Perth’s summer is hot and dry. Our first summer here was almost bone dry for 4 months, just one thunderstorm for the whole summer! So trying to keep a lovely garden here is a challenge, even local native plants need a bit of water over summer. So anyone who wants a nice garden has a “retic” system, otherwise known as an irrigation system over east. “Retic” automatically sprays lawns and gardens to a set weekly program, using a computer controller. If you are using town water, then it can get expensive as a lot of water is needed over the heat of summer. Luckily for some, as Perth is built almost entirely on a sandy coastal plain, there is a lot of groudwater available to those who are prepared to dig for it. Many homes have a bore in the backyard, often shared between a few neighbours to reduce the initial set up cost.
But there is a downside. Much of the bore water is very rich in iron, both iron hydroxide and bacterial iron. Anywhere the bore water sprays, or lies around will get stained a bright rusty orange colour. So unless the “retic” system is very carefully set up, you’ll end up with rusty paths, walls and driveways. I guess if they are all rusty, it will look normal, but usually it ends up spraying in random patterns across the concrete and looks really messy.
Needless to say, there’s a big demand in Perth for contract cleaners to remove the rust stains, and also for water treatment systems to try to prevent the stains in the first place.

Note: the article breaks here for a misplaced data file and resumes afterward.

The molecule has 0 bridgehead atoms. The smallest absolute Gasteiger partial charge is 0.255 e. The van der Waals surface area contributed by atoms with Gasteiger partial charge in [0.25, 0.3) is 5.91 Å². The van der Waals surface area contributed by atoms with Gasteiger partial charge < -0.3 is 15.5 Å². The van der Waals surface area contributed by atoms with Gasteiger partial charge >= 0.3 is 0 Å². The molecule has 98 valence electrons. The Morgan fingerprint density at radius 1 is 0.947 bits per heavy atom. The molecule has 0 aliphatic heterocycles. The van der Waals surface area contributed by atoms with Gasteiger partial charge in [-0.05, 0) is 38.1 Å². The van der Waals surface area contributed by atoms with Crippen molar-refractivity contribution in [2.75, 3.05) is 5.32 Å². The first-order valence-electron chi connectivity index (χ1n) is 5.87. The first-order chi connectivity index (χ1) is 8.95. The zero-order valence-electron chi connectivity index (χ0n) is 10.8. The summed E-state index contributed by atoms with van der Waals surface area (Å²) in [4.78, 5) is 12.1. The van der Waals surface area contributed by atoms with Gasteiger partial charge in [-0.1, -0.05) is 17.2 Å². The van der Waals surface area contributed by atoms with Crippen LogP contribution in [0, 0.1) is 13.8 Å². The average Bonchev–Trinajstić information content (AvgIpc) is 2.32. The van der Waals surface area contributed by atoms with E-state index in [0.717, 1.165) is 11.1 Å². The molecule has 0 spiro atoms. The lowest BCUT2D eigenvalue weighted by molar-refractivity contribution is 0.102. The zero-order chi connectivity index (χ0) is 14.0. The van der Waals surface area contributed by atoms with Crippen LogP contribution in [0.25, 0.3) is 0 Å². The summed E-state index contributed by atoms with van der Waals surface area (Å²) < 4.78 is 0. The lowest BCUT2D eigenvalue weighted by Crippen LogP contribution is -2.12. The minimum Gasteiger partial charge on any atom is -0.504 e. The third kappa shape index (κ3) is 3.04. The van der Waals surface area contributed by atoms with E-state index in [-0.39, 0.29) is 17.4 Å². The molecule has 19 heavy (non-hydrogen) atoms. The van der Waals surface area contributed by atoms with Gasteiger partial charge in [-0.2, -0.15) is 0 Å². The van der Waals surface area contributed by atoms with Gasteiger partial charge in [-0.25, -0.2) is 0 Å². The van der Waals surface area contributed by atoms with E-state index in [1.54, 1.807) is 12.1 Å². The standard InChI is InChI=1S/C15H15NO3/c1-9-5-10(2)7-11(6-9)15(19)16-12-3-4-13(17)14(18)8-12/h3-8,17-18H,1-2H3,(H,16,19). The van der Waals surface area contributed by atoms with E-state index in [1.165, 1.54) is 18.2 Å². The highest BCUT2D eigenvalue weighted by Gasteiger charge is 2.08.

I havn’t seen these types of signs anywhere else in Australia. Most of Perth’s main roads have illuminated signs at major intersections. The smaller signs are street names, and there is always a larger sign with directions to a local business, usually a supermarket or chemist, whom ever is prepared to pay I guess. The signs are illuminated at night and are very handy when you don’t know the local area and need a shop. Not everyone likes them though, and digruntled residents often complain to their local council when a new one goes up outside their house!
Surprisingly for such a huge country, Australia’s cities are all pretty alike, apart from obvious climate and physical differences. But when you live in them for a while, you start to see some subtle differences that make them each unique. This series of blogs will show you some of the eccentricities of Perth that we have discovered.
You know you’re in Perth at Christmas time when you see all the vivid orange flowering trees around the city and nearby regions. Nuytsia Floribunda, known locally as the WA Christmas Tree, is a native shrub endemic this region. It is covered with vivid orange flowers over the Christmas season and stands out like a beacon as you drive around town. It’s actually hemi parasitic, meaning it lives off the roots of nearby host trees, often local eucalypts. Nothing represents a Perth Christmas more than a clump of Nuytsia, some grass trees, a tall gum and a brilliant blue Perth sky.